Less than a week before Camden County College's newly appointed president officially assumes his role, the county Board of Freeholders and the college board of trustees introduced Donald A. Borden to the community.

Borden addressed county officials and faculty, staff, and students Thursday morning in Taft Hall at the college's Blackwood campus. The college appointed Borden as its fifth president April 5 and he will start Wednesday.

"As long as I'm in this position, we will be student-centered. We will be students first, students second, and students last," Borden said. "My intention is to keep moving this college forward."

After the nationwide search for a replacement for Raymond Yannuzzi — who last fall announced he would step down at the end of the academic year after serving as president since 2006 — the college's board of trustees appointed Borden, who joined the college last summer as its executive vice president.

Borden, who previously served as superintendent of the Audubon School District, said he would continue thinking like a teacher to figure out the best way to recruit, retain, and help students complete degrees. For full-time students who began in the fall of 2011, about 3.6 percent graduated in two years and 11.2 percent graduated in three years, according to the college Annual Institutional Profile Report. The graduation figure did not include students who transferred.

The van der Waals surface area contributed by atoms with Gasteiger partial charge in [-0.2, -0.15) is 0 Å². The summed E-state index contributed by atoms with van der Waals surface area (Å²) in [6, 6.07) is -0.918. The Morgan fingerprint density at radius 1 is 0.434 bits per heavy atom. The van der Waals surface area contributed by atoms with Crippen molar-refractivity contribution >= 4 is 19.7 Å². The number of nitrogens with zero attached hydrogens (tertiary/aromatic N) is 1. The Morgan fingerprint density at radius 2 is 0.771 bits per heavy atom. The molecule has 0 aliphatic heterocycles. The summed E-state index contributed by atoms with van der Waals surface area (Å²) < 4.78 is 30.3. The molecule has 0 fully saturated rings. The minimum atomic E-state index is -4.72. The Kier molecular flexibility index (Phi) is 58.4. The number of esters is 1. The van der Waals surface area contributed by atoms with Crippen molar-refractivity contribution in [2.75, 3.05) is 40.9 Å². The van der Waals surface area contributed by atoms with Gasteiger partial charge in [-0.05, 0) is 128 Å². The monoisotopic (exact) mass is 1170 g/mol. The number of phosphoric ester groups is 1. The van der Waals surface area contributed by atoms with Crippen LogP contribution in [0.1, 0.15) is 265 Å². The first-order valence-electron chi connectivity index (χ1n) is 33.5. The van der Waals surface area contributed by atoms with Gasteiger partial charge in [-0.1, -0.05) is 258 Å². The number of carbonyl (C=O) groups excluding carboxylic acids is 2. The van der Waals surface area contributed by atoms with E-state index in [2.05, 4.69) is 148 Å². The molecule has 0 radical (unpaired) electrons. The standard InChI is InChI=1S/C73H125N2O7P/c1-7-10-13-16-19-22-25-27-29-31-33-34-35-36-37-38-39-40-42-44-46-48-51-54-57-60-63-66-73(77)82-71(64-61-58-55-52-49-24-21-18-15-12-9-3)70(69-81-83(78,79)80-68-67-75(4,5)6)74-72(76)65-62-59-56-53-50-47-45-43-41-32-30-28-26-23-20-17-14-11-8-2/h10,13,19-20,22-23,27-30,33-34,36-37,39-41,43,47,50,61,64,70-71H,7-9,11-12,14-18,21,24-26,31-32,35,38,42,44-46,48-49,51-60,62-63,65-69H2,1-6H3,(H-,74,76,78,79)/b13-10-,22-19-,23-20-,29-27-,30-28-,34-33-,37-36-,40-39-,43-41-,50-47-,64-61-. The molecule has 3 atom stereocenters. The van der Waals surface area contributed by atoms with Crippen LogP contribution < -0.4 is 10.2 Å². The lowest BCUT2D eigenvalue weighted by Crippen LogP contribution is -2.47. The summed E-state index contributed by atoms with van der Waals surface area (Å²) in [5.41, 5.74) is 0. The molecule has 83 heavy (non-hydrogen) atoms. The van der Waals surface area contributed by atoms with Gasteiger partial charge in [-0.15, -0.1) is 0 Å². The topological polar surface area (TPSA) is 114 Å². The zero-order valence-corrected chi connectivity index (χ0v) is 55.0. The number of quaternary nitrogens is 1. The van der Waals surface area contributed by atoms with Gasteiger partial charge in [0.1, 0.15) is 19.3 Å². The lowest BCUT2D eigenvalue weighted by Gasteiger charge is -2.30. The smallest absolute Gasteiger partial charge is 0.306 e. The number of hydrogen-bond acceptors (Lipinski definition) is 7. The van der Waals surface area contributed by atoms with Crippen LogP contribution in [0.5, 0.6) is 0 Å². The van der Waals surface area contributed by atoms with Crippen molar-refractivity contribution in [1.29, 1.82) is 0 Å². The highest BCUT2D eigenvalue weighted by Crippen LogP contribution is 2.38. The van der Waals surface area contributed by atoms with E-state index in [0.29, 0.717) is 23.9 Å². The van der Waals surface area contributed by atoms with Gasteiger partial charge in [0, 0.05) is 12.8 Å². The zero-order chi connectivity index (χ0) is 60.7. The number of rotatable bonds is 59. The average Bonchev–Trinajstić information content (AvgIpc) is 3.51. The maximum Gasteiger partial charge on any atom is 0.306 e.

Borden said he is humbled by the opportunity to serve as president and is excited to serve the surrounding communities with partnerships and outreach programs. He emphasized the need for affordable post-high school education and living-wage jobs.

"We really are a public service organization that takes the needs of the community we serve, figures out a way to provide what they need to get the training necessary to have those kind of career opportunities, and make that happen," Borden said.

While maintaining an affordable education, Borden said, he would like to boost the college's partnerships with area high schools, business leaders, and Rutgers University. He said he would like to make it possible for more students to graduate from high school with college credit.

The college will continue to be a "second chance" for many people, he said, welcoming adults who returned to college or those who never went.

U.S. Rep. Donald Norcross also expressed his excitement for the future of the "great institution" at the event Thursday. He noted that he and his mother were both Camden County College alumni, and he commended the college's flexibility, affordability, and equality.

Dan Flisser, an assistant professor at the college, attended Thursday's conference with about 15 of his students in a summer biology class.

Flisser said it was important to bring his students to the introduction "in order to give them all a full picture of what the college can offer."

John Hanson, the board president and also an alumnus, noted the importance of community input in the search for a president to hear everyone's voice.

"We made the right decision, and this college is in good hands, and it's headed in a very positive direction," he said.